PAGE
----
LUPC to Meet at Oakwood Thursday, 29 September

Land Use and Planning Committee (LUPC) will meet Thursday, 29 September at 7 pm at Oakwood Recreation Center, 767 California Ave, 90291.

Matt Royce, chair of LUPC, said the agenda will be at Venicenc.org by Monday evening.  Royce also said he plans to have the LUPC meets every first and last Thursday of the month.


Eight Selected to Serve on LUPC


Candidates for the Venice Neighborhood Council Land Use and Planning Committee stand waiting for their one-minute in front of the microphone to explain why they want to serve on the LUPC.  The board then voted for eight of the 13 who applied.  Those who were selected to serve the two years are:

Brian Silveira
Daffodil Tyminski
Joe Clark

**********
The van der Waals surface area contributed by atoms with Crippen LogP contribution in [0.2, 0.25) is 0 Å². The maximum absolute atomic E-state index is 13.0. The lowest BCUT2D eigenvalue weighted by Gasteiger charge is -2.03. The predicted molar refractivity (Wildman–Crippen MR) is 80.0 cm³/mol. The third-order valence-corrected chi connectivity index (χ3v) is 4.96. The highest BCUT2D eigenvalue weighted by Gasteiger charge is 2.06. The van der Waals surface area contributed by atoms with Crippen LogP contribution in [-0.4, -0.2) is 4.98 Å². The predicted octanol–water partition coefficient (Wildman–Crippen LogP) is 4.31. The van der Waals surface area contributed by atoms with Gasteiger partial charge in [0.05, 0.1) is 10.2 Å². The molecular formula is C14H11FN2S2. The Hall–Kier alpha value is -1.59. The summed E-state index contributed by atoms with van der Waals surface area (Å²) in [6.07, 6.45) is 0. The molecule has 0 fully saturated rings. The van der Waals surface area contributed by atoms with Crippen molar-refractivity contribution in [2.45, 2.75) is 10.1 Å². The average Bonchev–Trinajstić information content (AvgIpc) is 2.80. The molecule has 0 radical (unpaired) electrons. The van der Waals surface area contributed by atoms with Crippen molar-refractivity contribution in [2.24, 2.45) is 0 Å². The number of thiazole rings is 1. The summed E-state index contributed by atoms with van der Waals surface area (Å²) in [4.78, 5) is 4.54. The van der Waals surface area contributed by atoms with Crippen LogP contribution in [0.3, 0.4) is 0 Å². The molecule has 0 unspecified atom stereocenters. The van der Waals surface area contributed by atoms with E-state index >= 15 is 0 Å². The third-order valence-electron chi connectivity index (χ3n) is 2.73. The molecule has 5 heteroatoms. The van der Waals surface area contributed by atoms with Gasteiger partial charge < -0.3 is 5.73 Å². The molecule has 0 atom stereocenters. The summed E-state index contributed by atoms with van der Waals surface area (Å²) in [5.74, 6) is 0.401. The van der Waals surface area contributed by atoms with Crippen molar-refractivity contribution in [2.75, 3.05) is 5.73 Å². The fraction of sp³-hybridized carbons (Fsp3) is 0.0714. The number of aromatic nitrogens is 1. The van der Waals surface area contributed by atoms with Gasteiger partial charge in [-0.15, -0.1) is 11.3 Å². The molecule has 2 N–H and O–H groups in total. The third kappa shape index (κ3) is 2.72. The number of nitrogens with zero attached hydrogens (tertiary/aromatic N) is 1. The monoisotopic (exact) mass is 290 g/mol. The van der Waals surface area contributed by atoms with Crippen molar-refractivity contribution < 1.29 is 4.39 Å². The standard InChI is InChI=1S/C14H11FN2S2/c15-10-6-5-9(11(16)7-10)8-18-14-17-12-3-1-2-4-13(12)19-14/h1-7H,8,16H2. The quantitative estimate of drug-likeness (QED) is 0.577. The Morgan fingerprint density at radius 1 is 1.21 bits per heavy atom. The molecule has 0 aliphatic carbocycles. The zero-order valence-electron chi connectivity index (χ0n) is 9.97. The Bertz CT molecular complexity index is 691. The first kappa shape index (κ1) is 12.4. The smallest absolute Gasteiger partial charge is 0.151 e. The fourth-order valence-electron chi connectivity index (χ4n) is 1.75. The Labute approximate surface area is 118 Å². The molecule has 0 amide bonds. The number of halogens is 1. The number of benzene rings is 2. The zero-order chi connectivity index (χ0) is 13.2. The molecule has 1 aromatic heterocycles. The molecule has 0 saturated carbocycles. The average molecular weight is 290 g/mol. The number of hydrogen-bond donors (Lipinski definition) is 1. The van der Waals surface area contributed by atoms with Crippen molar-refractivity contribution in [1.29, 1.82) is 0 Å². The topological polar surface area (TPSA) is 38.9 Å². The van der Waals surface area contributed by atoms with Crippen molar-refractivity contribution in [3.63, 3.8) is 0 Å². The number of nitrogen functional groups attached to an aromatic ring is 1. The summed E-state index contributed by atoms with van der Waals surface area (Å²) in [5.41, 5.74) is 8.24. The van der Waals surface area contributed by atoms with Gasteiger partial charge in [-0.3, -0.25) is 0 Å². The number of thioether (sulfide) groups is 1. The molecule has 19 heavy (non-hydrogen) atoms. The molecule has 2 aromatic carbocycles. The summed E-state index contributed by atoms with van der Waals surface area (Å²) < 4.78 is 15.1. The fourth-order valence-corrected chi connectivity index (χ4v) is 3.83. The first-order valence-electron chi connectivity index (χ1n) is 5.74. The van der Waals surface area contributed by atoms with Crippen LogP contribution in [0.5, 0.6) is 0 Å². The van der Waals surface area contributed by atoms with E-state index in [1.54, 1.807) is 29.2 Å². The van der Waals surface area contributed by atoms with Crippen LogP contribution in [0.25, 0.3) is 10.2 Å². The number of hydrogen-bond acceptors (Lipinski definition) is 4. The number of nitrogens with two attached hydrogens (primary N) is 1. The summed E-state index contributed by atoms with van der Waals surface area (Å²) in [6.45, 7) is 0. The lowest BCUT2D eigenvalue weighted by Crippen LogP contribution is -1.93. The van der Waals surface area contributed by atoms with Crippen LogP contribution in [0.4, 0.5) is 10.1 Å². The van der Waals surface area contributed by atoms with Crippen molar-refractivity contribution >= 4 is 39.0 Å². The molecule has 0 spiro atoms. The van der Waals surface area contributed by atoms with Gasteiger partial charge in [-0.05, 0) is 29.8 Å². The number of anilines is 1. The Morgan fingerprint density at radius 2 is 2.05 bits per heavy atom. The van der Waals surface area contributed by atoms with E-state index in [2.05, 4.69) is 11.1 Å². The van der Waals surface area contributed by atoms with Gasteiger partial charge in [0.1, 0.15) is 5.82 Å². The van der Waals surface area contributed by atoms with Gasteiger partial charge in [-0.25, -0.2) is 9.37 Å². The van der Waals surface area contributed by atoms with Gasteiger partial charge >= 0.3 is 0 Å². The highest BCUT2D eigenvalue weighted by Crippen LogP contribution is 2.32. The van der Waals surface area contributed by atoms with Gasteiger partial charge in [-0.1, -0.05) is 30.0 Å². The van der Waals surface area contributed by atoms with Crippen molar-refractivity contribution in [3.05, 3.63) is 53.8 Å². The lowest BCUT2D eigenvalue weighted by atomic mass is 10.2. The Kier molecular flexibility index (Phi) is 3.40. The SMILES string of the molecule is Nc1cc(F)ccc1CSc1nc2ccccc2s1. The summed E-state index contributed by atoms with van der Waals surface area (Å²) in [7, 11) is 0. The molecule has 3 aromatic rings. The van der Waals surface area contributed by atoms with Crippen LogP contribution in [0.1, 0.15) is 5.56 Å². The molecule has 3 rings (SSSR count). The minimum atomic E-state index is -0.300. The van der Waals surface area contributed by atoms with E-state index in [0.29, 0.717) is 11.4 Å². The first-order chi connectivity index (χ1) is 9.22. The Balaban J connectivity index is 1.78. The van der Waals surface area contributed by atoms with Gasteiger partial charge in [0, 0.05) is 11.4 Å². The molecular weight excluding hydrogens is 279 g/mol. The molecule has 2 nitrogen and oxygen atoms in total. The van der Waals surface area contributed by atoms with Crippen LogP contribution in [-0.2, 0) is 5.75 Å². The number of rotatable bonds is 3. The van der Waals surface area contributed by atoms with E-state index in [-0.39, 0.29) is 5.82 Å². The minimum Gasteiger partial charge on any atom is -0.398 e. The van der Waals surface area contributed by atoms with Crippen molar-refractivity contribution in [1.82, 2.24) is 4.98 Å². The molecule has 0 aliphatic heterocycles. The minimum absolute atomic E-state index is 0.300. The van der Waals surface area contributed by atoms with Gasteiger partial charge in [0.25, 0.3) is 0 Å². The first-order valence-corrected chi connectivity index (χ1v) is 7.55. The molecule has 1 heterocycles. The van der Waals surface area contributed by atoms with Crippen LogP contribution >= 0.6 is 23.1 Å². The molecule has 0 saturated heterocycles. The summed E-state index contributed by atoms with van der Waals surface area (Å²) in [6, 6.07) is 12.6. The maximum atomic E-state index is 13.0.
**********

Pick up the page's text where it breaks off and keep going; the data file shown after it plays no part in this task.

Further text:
Mehrnoosh Mojallali
Michael Jensen
Ramsey Daham
Robert Aronson
Tim Bonefeld

LUPC to Meet Monday, 23 May

Land Use and Planning Committee (LUPC) will meet Monday (23 May) at 6:45 pm, Vera Davis Center, 610 California Ave, LA 90291.

Informational presentations/updates
201 Ocean Front Walk (“Israel Levin Center”), update on exterior finish
Venice Place Hotel (fka Abbot Kinney Hotel), update

De Minimis Project Review
2312 Ocean Ave

Unpermitted Development Review
906 Milwood Ave

I. 1704-1708 Lincoln Blvd (“The Lincoln Grocery”–change of use from retail to restaurant, retail and office)
II. 632 Brooks Ave (major remodel of 2-story duplex)
III. 2003 Linden Ave (demo SFD, construct new SFD)
IV. 519-521 Boccaccio Ave (demo duplex, construct industrial building)
V. 2100-2106 Narcissus Court (demo SFD, construct industrial building)
VI. 821 Nowita Place (> 50% demo, remodel & addition to SFD)
VII. 115 Park Place (demo duplex, construct new SFD)
VIII. 1057 Indiana Ave (zoning administrator adjustment for rear yard setback)
IX. 20 Sunset Ave (remodel & 2nd story addition)

LUPC To Meet Monday (2 May)